Bloom 2012 – An adventure in a horticultural playground
Although I was working while I was at Bloom this year, I did find a few stolen moments to meander around the tents and show gardens that were dotted around the Phoenix Park, Dublin. This was the sixth year of the show and welcomed over 80,000 garden enthusiasts.
For those of you who do not know what Bloom is, it is Ireland’s equivalent to the Chelsea Flower Show in England. The show runs over the June Bank Holiday each year and offers Irish gardeners the chance to soak up inspiration from show gardens created by some of Ireland’s leading landscape designers as well as many up and coming designers. This year there were 27 gardens to inspect, dissect and pull some inspiration from, to bring home to your own garden. As well as show gardens, Bloom also offers food lovers something to wet their appetite with. The artisan food area show cases the best Ireland has to offer when it comes to food. Personally I go to Bloom for the show gardens and the plants on sale… but the food does sweeten the deal! This year GIY had a big presence in the heart of the food market to promote grow your own food to the masses. Grow your own has become extremely popular in recent years and got great attention at the show.
This year I worked at the show with the Irish Garden magazine. My early starts each morning gave me the luxury of looking around the show gardens and stalls before the throngs of visitors arrived. It was like having a horticultural playground all to myself. Of course the designers were running around polishing plants as I wandered around but it still felt as if it was all mine! The show gardens had a magic and sense of serenity as you walked around them at 8 am.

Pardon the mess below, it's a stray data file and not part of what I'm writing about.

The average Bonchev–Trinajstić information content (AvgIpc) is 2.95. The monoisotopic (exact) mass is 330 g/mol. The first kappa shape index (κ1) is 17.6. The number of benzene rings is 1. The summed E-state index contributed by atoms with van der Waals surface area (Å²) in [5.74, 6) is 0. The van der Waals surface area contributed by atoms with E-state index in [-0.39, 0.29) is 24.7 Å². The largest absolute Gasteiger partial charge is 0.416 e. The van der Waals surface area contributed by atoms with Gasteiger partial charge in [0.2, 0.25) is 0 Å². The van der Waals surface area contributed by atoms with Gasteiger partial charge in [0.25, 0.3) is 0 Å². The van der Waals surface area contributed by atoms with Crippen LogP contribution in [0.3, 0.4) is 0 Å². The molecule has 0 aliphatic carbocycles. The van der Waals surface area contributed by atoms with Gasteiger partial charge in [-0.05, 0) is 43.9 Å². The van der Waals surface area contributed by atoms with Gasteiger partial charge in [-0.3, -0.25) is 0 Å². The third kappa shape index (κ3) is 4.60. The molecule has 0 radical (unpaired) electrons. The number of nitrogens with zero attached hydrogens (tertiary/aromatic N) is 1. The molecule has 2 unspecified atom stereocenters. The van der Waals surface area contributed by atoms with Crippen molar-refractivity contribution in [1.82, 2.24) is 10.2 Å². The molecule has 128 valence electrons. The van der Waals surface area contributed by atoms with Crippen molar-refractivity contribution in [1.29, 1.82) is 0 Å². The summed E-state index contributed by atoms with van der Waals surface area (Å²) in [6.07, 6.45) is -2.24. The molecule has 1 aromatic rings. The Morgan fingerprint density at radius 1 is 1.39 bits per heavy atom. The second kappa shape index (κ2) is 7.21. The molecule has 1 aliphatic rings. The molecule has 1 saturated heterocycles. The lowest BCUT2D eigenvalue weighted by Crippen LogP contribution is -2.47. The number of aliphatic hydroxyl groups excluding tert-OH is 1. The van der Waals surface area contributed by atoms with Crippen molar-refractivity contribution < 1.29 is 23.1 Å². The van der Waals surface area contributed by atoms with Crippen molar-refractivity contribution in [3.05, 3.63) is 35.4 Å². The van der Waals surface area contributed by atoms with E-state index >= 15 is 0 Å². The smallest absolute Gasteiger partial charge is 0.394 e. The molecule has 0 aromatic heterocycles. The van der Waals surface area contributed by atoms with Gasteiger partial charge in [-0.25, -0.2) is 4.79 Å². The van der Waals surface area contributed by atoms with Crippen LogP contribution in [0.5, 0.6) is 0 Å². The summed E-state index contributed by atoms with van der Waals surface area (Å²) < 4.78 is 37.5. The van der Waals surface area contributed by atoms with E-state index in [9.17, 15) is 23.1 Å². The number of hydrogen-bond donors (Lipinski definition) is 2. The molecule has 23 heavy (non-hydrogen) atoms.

For me the show gardens at Bloom 2012 had a very natural and organic mood. “Stream of Consciousness”, designed by Fiann O Nuallain, was inspired by the story Fionn Mac Cumhaill and the Salmon of Knowledge. The garden looked as if Fiann had taken a piece from an Irish meadow and displayed it a Bloom. The stream, which bisected the middle of the garden, offered great serenity which forced passers-by to slow down and take in its beauty.
“My Garden” designed by Jane McCorkell also fed the overall feeling of simplicity and a return to gardens of our past. The very traditional layout to Jane’s garden made it so striking. Sitting on a corner, the garden offered a glimpse of a garden many wish to recreate in their own home. For me, one of the ground breaking ideas I took from Bloom came from Jane’s design. Her use of fruit trees trained as an alternative to trellising was brilliant. I plan to eventually recreate this idea in my own garden! She successfully used it to separate a long herbaceous border from an area set aside for growing vegetables – an idea anyone with a small garden could use to maximise space.
The show gardens did offer great modern designs too. The one that stands out in my mind the most is the garden by Alan Rudden and David Ryan entitled “Amach agus Isteach”. Amach agus Isteach is Irish for inside and out, so you can guess this garden offered great ideas for those looking to create a garden that is an extension of their house. Structurally very strong it is softened with cleaver and of the moment planting of alliums and box hedges. The lush greens and purples jumped out as you walked by and seen them against the crisp white of the building. The gardens lines were buffered even more by the towering hornbeam trees that surrounded it.
These gardens for me are just some of the gardens and ideas that have me contemplating ripping up my garden to start again with new ideas and plans for what I think I want from a garden. For more information on Bloom and to find out information about the 2013 show visit http://www.bloominthepark.com
Pingback: A Visit to a Victorian Walled Garden | BeyondtheWildGarden
Reblogged this on the holistic gardener and commented:
This year is shaping up to be one of blooms best with many stunning gardens but also plenty of gardens with health and compassion at their heart.